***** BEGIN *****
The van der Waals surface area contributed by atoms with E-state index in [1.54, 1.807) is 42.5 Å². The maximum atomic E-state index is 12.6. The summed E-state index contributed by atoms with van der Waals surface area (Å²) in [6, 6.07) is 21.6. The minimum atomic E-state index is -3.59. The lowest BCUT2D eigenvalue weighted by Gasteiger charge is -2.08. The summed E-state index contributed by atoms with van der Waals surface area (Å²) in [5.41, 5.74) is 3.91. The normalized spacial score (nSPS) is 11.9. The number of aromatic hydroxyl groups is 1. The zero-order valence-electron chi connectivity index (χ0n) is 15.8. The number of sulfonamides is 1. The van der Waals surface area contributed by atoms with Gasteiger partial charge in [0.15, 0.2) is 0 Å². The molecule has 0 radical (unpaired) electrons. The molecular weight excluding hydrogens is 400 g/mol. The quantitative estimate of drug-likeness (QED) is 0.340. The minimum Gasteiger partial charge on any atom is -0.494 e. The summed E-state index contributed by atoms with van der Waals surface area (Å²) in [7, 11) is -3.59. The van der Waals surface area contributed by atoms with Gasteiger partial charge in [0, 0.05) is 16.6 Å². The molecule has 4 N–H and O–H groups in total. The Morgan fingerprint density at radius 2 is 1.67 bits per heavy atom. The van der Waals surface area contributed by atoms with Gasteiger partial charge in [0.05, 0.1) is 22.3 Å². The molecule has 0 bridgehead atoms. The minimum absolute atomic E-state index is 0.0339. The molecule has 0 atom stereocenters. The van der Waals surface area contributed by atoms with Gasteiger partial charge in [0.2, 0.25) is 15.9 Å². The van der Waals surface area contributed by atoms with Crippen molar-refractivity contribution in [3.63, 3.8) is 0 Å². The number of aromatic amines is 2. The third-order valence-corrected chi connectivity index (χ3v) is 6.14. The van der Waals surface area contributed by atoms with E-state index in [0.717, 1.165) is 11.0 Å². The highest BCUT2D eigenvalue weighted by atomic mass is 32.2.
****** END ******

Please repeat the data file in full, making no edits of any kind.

The van der Waals surface area contributed by atoms with E-state index in [1.54, 1.807) is 42.5 Å². The maximum atomic E-state index is 12.6. The summed E-state index contributed by atoms with van der Waals surface area (Å²) in [6, 6.07) is 21.6. The minimum atomic E-state index is -3.59. The lowest BCUT2D eigenvalue weighted by Gasteiger charge is -2.08. The summed E-state index contributed by atoms with van der Waals surface area (Å²) in [5.41, 5.74) is 3.91. The normalized spacial score (nSPS) is 11.9. The number of aromatic hydroxyl groups is 1. The zero-order valence-electron chi connectivity index (χ0n) is 15.8. The number of sulfonamides is 1. The van der Waals surface area contributed by atoms with Gasteiger partial charge in [0.15, 0.2) is 0 Å². The molecule has 0 radical (unpaired) electrons. The molecular weight excluding hydrogens is 400 g/mol. The quantitative estimate of drug-likeness (QED) is 0.340. The minimum Gasteiger partial charge on any atom is -0.494 e. The summed E-state index contributed by atoms with van der Waals surface area (Å²) in [7, 11) is -3.59. The van der Waals surface area contributed by atoms with Gasteiger partial charge in [0, 0.05) is 16.6 Å². The molecule has 4 N–H and O–H groups in total. The Morgan fingerprint density at radius 2 is 1.67 bits per heavy atom. The van der Waals surface area contributed by atoms with Gasteiger partial charge in [0.05, 0.1) is 22.3 Å². The molecule has 0 bridgehead atoms. The minimum absolute atomic E-state index is 0.0339. The molecule has 0 atom stereocenters. The van der Waals surface area contributed by atoms with Gasteiger partial charge in [0.2, 0.25) is 15.9 Å². The van der Waals surface area contributed by atoms with Crippen molar-refractivity contribution in [3.63, 3.8) is 0 Å². The number of aromatic amines is 2. The third-order valence-corrected chi connectivity index (χ3v) is 6.14. The van der Waals surface area contributed by atoms with E-state index in [0.717, 1.165) is 11.0 Å². The highest BCUT2D eigenvalue weighted by atomic mass is 32.2.